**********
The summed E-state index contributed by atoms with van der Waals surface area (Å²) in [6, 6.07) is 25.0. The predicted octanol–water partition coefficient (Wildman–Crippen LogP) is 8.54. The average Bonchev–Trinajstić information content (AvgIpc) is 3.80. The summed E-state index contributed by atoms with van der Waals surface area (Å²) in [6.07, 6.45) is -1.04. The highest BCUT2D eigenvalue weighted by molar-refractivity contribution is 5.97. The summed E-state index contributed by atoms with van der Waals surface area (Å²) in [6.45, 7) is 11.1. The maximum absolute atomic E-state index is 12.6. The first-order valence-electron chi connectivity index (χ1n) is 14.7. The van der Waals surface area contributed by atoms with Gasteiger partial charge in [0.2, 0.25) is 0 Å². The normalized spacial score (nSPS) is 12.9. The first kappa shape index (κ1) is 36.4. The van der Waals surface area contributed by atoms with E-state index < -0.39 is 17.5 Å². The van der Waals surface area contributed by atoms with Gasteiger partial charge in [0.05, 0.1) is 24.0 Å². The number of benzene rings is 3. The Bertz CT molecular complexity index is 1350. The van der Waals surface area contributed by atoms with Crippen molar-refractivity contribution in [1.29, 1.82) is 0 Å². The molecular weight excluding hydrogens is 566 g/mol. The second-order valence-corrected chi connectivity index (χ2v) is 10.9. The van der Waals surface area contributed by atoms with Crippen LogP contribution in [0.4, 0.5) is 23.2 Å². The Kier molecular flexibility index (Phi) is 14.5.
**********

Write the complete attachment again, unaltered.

The summed E-state index contributed by atoms with van der Waals surface area (Å²) in [6, 6.07) is 25.0. The predicted octanol–water partition coefficient (Wildman–Crippen LogP) is 8.54. The average Bonchev–Trinajstić information content (AvgIpc) is 3.80. The summed E-state index contributed by atoms with van der Waals surface area (Å²) in [6.07, 6.45) is -1.04. The highest BCUT2D eigenvalue weighted by molar-refractivity contribution is 5.97. The summed E-state index contributed by atoms with van der Waals surface area (Å²) in [6.45, 7) is 11.1. The maximum absolute atomic E-state index is 12.6. The first-order valence-electron chi connectivity index (χ1n) is 14.7. The van der Waals surface area contributed by atoms with Gasteiger partial charge in [0.2, 0.25) is 0 Å². The normalized spacial score (nSPS) is 12.9. The first kappa shape index (κ1) is 36.4. The van der Waals surface area contributed by atoms with E-state index < -0.39 is 17.5 Å². The van der Waals surface area contributed by atoms with Gasteiger partial charge in [0.05, 0.1) is 24.0 Å². The number of benzene rings is 3. The Bertz CT molecular complexity index is 1350. The van der Waals surface area contributed by atoms with Crippen molar-refractivity contribution in [1.29, 1.82) is 0 Å². The molecular weight excluding hydrogens is 566 g/mol. The second-order valence-corrected chi connectivity index (χ2v) is 10.9. The van der Waals surface area contributed by atoms with Crippen LogP contribution in [0.4, 0.5) is 23.2 Å². The Kier molecular flexibility index (Phi) is 14.5.